In 2014, Francis Fukuyama wrote that American and global institutions were in a state of decay, as the state was captured by powerful interest groups. Two years later, his predictions were borne out by the rise to power of a series of political outsiders whose economic nationalism and authoritarian tendencies threatens to destabilise the entire international order. These populist nationalists seek direct charismatic connection to 'the people', who are usually defined in narrow identity terms that offer an irresistible call to an in-group and exclude large parts of the population as a whole.
The demands of identity direct much of what is going on in world politics today. The universal recognition on which liberal democracy is based has been increasingly challenged by restrictive forms of recognition based on nation, religion, sect, race, ethnicity, or gender, which have resulted in anti-immigrant populism, the upsurge of politicised Islam, the fractious environment of many college campuses, and the hideous emergence of white nationalism.
Identity is an urgent and necessary book: a sharp warning that unless we forge a universal understanding of human dignity, we will doom ourselves to continual conflict.
Take Back Australia is a thoughtfully curated collection of Mark Latham's previously published articles about the ideals that ooze through our culture and our country. Ideals that are under threat from a post-modernist collective with an anti-enlightenment objective.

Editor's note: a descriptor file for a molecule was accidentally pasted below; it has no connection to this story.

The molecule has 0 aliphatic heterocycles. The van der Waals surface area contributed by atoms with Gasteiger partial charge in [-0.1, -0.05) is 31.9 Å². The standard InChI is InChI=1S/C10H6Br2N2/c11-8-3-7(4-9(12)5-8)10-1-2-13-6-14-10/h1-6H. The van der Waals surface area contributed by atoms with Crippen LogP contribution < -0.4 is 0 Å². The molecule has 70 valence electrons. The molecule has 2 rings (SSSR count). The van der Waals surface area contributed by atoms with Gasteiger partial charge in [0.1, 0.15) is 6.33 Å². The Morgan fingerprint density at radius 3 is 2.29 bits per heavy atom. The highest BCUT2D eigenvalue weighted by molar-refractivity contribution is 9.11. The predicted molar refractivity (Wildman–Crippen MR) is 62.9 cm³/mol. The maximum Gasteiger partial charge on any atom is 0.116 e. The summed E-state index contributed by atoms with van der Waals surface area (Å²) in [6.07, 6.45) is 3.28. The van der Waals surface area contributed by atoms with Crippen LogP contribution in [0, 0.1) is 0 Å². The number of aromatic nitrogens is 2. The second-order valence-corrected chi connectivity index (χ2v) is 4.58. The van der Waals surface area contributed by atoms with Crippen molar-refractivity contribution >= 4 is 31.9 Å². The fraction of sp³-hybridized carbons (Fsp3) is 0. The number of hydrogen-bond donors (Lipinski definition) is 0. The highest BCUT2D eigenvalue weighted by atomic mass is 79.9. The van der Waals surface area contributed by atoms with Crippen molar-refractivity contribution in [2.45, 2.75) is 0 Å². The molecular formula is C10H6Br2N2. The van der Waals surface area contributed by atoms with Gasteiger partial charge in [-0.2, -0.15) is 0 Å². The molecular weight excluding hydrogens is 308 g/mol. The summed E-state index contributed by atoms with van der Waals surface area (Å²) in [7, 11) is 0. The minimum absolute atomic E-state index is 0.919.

Latham argues that there's a cultural invasion running through Australia, with the rise of mutant strains of political correctness, identity politics and social engineering in our major institutions, including schools and universities.
Following the style of his best selling Outsiders (2017), Take Back Australia is another thought provoking, conversation-starting collection of Latham's musings that will be a call to arms for all who agree that our country, our culture and our civilisation need to be saved.
`John Ruddick is performing a signal service in informing the public of the opportunities possible in the democratisation of the Liberal Party of Australia.' David Flint A manifesto for Liberal Party supporters around Australia.
In this timely book, John Ruddick calls for the Liberal Party of Australia to be brought not so much into the 21st century but rather into the latter part of the 20th century. The principal parties in almost all comparative democracies have in the last century become significantly more open, transparent and democratic than either of Australia's principal parties.
Ruddick has been at the forefront of democratic reform within the Liberal Party for three decades. Make the Liberal Party Great Again is the culmination of his efforts and a call to arms. The book argues the Liberal Party should abandon the confl icted party room ballot to select the Liberal Party candidate for prime minister and introduce historic democratic reform that will invite all paid up Liberal Party members to have a vote on the most consequential decision the party makes. It's far from radical ... its actually the Westminster norm in the 21st century.